Pau D’Arco Extract Background & Benefits
Pau D'Arco is also known as Taheebo and Lapacho. It comes from a large flowering tree that is native to sub-tropical regions of South America. Its Latin name is Handroanthus impetiginosus (sometimes referred to by the synonym Tabebuia avellanedae).
The inner tree bark of Pau D’Arco has been used traditionally by indigenous peoples, including the Incas, as a "cure all" for wounds, skin diseases, snakebites, fever, malaria, intestinal problems including dysentery and lung health.
In more recent times, it has been by herbalists as a general tonic, immunostimulant and adaptogen. It is most used as herbal medicine for overgrowth of the fungal species Candida in the digestive system.
Scientists have identified two main active compounds in Pau D'Arco. These active compounds are called naphthoquinones; lapachol and beta-lapachone. Pau D’Arco also contains significant amounts of the antioxidant quercetin.
In cell-based assays, these compounds kill some bacteria, fungi, viruses and parasites. They also have anti-inflammatory and antioxidant properties.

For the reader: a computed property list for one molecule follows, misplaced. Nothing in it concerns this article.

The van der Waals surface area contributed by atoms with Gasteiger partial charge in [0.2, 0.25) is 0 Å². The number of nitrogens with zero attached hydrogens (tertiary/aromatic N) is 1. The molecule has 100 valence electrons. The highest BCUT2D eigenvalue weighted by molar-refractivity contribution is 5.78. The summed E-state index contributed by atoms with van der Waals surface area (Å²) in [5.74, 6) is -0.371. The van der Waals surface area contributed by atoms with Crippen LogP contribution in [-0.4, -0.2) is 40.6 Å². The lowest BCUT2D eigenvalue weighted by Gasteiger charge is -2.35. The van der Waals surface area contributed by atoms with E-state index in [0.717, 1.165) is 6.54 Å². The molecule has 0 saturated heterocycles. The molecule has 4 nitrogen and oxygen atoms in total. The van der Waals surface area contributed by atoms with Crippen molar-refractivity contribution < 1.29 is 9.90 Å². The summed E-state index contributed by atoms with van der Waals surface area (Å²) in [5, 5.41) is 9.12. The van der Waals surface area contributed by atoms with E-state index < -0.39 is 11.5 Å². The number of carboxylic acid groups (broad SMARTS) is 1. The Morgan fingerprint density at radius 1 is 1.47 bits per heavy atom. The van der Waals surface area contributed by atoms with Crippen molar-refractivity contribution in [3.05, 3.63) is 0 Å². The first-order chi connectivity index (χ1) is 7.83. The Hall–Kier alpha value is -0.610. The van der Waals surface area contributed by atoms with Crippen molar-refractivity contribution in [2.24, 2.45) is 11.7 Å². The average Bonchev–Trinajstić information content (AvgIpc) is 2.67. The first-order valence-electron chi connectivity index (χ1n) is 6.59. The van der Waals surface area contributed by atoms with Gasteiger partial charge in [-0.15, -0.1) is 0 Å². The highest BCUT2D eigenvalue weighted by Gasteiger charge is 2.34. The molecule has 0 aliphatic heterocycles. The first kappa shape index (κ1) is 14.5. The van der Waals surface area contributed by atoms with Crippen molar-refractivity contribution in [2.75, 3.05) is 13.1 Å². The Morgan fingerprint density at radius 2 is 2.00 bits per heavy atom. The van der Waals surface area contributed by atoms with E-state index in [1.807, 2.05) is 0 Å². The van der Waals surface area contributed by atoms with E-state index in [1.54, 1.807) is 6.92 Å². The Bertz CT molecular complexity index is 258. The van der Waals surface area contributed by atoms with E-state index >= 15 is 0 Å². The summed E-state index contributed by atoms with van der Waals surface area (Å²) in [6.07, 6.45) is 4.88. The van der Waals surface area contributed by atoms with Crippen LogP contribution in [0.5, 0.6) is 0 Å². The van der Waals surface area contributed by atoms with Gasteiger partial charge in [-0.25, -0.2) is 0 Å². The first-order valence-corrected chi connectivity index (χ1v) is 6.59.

Uses of Pau D’Arco Extract
Pau D'Arco Extract is most commonly used to help fight off Candida which is an opportunistic fungal pathogen that overgrows when the immune system is compromised.
Signs You May Need Pau D’Arco Extract
You may benefit from taking Pau D'Arco if you have overgrowth of Candida. The main indicator of Candida overgrowth is repeated outbreaks of Candida, such as vaginal thrush, or oral candidiasis.
Byeon SE, Chung JY, Lee YG, Kim BH, Kim KH, Cho JY. In vitro and in vivo anti-inflammatory effects of taheebo, a water extract from the inner bark of Tabebuia avellanedae. J Ethnopharmacol. 2008;119:145-152.
Gomez Castellanos JR, Prieto JM, Heinrich M. Red Lapacho (Tabebuia impetiginosa) -- a global ethnopharmacological commodity? J Ethnopharmacol. 2009;121:1-13.